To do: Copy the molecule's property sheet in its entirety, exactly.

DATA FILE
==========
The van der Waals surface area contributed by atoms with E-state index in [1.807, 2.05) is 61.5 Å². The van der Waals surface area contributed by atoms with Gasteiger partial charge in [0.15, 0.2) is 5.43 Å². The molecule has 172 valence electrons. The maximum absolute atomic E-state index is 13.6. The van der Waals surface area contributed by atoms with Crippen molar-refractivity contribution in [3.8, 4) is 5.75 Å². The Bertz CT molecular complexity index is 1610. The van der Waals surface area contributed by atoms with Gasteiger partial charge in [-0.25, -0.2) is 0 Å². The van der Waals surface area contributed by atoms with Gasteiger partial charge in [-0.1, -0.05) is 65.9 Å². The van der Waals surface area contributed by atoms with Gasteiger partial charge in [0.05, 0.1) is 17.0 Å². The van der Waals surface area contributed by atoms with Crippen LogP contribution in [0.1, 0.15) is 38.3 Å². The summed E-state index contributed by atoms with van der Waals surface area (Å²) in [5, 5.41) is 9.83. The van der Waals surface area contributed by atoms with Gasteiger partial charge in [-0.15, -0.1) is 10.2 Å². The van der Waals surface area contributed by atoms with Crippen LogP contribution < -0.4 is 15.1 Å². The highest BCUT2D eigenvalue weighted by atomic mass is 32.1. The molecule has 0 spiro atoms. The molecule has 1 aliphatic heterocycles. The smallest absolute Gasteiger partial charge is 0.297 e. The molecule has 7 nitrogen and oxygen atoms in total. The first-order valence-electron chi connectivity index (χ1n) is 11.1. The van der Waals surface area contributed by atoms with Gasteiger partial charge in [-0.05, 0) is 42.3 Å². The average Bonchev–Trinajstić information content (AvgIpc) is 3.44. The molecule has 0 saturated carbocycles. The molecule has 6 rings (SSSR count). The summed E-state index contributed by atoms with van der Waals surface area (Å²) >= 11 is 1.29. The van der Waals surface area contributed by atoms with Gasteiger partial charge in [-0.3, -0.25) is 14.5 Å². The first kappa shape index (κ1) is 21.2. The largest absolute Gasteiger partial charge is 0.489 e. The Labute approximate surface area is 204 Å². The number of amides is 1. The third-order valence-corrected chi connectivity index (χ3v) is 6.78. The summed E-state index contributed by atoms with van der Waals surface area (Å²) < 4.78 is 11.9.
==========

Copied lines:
The van der Waals surface area contributed by atoms with E-state index in [1.807, 2.05) is 61.5 Å². The van der Waals surface area contributed by atoms with Gasteiger partial charge in [0.15, 0.2) is 5.43 Å². The molecule has 172 valence electrons. The maximum absolute atomic E-state index is 13.6. The van der Waals surface area contributed by atoms with Crippen molar-refractivity contribution in [3.8, 4) is 5.75 Å². The Bertz CT molecular complexity index is 1610. The van der Waals surface area contributed by atoms with Gasteiger partial charge in [-0.25, -0.2) is 0 Å². The van der Waals surface area contributed by atoms with Gasteiger partial charge in [-0.1, -0.05) is 65.9 Å². The van der Waals surface area contributed by atoms with Gasteiger partial charge in [0.05, 0.1) is 17.0 Å². The van der Waals surface area contributed by atoms with Crippen LogP contribution in [0.1, 0.15) is 38.3 Å². The summed E-state index contributed by atoms with van der Waals surface area (Å²) in [5, 5.41) is 9.83. The van der Waals surface area contributed by atoms with Gasteiger partial charge in [-0.15, -0.1) is 10.2 Å². The van der Waals surface area contributed by atoms with Crippen LogP contribution < -0.4 is 15.1 Å². The highest BCUT2D eigenvalue weighted by atomic mass is 32.1. The molecule has 0 spiro atoms. The molecule has 1 aliphatic heterocycles. The smallest absolute Gasteiger partial charge is 0.297 e. The molecule has 7 nitrogen and oxygen atoms in total. The first-order valence-electron chi connectivity index (χ1n) is 11.1. The van der Waals surface area contributed by atoms with Gasteiger partial charge in [-0.05, 0) is 42.3 Å². The average Bonchev–Trinajstić information content (AvgIpc) is 3.44. The molecule has 0 saturated carbocycles. The molecule has 6 rings (SSSR count). The summed E-state index contributed by atoms with van der Waals surface area (Å²) >= 11 is 1.29. The van der Waals surface area contributed by atoms with Gasteiger partial charge in [-0.3, -0.25) is 14.5 Å². The first kappa shape index (κ1) is 21.2. The largest absolute Gasteiger partial charge is 0.489 e. The Labute approximate surface area is 204 Å². The number of amides is 1. The third-order valence-corrected chi connectivity index (χ3v) is 6.78. The summed E-state index contributed by atoms with van der Waals surface area (Å²) < 4.78 is 11.9.